Don’t give undue advantage to foreign businesses – Kofi Annan

Godwill Arthur-Mensah, GNA

Accra, Aug 11, GNA – Dr
Kofi Annan, a Former United Nations Secretary-General, has advised African
governments and state institutions not to give undue advantage to foreign
businesses at the expense of indigenous businesses.

He said they should
create an enabling environment that would allowed the homegrown businesses to
thrive, saying; “government cannot do it alone”.

According to him, if
the local businesses had incentives, it would encourage foreign businesses to
invest in the national economies of African countries.

“Businesses include
all the small and medium-scale enterprises because they have important roles to
play… they are the ones that create a lot of jobs and they should be
supported,” he advised.

Dr Annan said this
when he interacted and answered questions from a section of the public at a
fundraising ceremony organised by the Mfantsipim Old Boys Associations (MOBA)
in Accra.

He had earlier made a
presentation on, “Leadership and Public Service”.

The Former UN
Secretary-General said businesses had influence on the communities they
operated in, as well as over politicians and so they should use their influence
to improve the lot of the people.

“In the private sector
you have managerial autonomy which people don’t have in the public sector, “you
can hire and fire” with very clear vision and mandate,” he explained, saying;
“businesses cannot make profit or succeed in a failed society”.

He said for most
business, it was the maximisation of profit for their shareholders and,
therefore, often reminded them about the Global Compact, which was established
in 1999 that compelled businesses to have responsibility towards the society.

“In January 2008 when
I went to Kenya, I met the business community, media owners, youth and
religious groups encouraging them to be part of the peace process.

“When I met with them,
they told me… we in this room represent 85 per cent of the Kenyan economy… and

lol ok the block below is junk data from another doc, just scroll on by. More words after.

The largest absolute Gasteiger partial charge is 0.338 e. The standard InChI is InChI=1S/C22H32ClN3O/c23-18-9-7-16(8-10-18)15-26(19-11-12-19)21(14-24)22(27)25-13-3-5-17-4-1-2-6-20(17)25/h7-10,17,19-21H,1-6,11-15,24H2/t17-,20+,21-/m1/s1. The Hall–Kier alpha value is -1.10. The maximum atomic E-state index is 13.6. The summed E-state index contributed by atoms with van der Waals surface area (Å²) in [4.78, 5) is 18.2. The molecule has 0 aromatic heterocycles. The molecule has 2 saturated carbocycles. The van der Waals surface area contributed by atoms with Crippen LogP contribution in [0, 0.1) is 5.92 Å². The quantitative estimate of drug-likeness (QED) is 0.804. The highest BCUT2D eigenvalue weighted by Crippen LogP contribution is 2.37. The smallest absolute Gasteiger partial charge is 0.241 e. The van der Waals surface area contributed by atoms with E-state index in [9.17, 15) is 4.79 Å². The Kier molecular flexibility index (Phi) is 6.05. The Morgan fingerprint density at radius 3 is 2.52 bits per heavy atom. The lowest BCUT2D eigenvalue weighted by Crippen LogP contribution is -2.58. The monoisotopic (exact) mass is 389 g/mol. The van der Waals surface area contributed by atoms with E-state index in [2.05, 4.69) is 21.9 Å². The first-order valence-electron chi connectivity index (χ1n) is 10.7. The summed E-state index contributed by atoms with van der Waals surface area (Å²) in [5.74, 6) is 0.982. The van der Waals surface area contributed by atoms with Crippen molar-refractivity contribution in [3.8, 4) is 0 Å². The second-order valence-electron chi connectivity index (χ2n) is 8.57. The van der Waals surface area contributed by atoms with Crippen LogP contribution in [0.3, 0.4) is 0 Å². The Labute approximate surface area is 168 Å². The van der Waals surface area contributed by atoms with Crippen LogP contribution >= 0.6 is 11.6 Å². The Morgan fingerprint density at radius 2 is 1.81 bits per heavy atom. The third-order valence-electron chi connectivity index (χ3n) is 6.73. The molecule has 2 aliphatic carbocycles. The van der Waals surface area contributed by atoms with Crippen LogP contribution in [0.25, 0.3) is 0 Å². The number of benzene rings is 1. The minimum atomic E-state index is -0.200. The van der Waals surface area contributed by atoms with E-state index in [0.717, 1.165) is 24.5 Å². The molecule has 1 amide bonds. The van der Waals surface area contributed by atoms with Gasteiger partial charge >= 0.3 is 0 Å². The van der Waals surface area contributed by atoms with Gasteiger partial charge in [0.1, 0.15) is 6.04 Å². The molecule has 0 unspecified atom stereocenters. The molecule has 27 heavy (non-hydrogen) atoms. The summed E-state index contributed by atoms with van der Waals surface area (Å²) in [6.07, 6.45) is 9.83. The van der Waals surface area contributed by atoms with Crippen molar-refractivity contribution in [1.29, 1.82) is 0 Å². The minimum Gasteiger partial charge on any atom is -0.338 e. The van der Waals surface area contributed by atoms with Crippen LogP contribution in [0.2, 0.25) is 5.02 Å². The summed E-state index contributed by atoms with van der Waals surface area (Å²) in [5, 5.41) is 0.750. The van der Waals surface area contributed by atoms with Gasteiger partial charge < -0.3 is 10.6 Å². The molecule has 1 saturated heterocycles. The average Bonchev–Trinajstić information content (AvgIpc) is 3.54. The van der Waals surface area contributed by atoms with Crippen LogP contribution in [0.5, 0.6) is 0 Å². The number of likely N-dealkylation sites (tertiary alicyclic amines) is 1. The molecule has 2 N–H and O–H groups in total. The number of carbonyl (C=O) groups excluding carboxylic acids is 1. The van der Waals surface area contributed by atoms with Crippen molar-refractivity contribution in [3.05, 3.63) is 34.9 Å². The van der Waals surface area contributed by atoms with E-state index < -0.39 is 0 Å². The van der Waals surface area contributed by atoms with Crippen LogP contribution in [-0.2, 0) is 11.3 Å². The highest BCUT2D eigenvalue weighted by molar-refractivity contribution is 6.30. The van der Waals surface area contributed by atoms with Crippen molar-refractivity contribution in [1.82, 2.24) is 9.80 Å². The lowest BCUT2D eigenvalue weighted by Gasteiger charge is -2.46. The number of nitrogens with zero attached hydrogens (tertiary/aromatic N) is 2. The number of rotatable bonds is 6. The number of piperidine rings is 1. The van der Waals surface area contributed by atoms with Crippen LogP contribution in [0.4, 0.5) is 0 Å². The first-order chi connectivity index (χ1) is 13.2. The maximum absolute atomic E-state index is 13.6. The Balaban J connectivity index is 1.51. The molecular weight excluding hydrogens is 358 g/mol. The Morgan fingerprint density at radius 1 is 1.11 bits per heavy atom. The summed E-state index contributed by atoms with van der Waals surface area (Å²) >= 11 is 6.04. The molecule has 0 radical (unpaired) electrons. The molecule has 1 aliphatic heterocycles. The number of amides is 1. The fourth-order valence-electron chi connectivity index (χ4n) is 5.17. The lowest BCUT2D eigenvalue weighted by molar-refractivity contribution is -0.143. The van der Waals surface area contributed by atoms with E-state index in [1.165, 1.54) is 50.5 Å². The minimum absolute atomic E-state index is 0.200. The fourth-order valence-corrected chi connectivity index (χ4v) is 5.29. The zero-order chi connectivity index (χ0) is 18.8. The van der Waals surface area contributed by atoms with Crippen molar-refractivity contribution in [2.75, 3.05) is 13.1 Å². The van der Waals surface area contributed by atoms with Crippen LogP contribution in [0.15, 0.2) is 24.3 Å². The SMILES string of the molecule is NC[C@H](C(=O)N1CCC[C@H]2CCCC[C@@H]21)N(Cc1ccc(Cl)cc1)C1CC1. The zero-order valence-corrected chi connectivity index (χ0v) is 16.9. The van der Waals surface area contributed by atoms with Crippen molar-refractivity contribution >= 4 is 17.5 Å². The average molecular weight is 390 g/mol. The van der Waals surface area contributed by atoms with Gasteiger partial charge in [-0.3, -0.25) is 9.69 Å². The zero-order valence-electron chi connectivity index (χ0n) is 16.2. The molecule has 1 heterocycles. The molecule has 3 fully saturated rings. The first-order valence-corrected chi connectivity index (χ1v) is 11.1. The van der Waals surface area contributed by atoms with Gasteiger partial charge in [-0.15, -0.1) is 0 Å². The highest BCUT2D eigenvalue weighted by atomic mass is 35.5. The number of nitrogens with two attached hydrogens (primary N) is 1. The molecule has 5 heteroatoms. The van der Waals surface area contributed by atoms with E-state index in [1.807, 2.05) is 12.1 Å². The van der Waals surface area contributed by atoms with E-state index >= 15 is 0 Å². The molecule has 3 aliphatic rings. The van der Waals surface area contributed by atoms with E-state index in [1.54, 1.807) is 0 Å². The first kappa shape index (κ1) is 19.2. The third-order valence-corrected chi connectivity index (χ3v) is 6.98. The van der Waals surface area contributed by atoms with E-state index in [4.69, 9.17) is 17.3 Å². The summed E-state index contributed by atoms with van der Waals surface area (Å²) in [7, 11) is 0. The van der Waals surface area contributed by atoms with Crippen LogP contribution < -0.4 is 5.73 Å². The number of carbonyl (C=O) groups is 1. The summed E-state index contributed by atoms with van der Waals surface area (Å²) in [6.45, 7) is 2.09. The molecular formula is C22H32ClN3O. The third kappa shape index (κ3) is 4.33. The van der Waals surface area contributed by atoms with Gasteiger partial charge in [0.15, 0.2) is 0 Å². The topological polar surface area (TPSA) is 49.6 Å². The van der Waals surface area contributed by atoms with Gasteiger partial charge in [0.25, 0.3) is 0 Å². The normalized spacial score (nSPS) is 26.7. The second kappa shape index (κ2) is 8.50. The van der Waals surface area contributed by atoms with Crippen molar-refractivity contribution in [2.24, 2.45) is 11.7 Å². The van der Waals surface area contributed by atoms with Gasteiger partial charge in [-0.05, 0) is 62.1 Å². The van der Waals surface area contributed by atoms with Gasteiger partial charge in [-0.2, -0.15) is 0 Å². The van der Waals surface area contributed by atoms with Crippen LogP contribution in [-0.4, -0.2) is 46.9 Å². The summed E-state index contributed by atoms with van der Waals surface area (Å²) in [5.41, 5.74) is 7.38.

they ranged from general motors and all sorts of smaller businesses…and so I told
them…this is an influence… what have you done to influence society?

“So I asked them…have
you engaged the government to see what can be done to help development?…they
said; “We don’t talk to the government,” he said.

Dr Annan said by the
time he left Kenya the business community had arranged with the government and
had agreed to meet quarterly to discuss how they could put their efforts
together to develop society.

The astute
international diplomat said in spite of some challenges with some African
countries’ democratic credentials, he had hope in the younger generations.

“With the general wind
of change blowing, the youth are determined to make a change and contribute to
the progress of the society”.

He, therefore, advised
the younger ones not to rush in life.

“I often pleaded for
generational change to have new leadership and some have worked out very well
whilst others are in a hurry to make money and sometimes they become as corrupt
as the old ones we complained about,” he noted.

Dr Annan said he had
hope in the younger generation and urged them to use the resources wisely to
accelerate development.

The MOBA annual event
known as the “MOBA Ebusuapanyin’s Lunch” is aimed at creating a platform for
discourse on issues of national interest.


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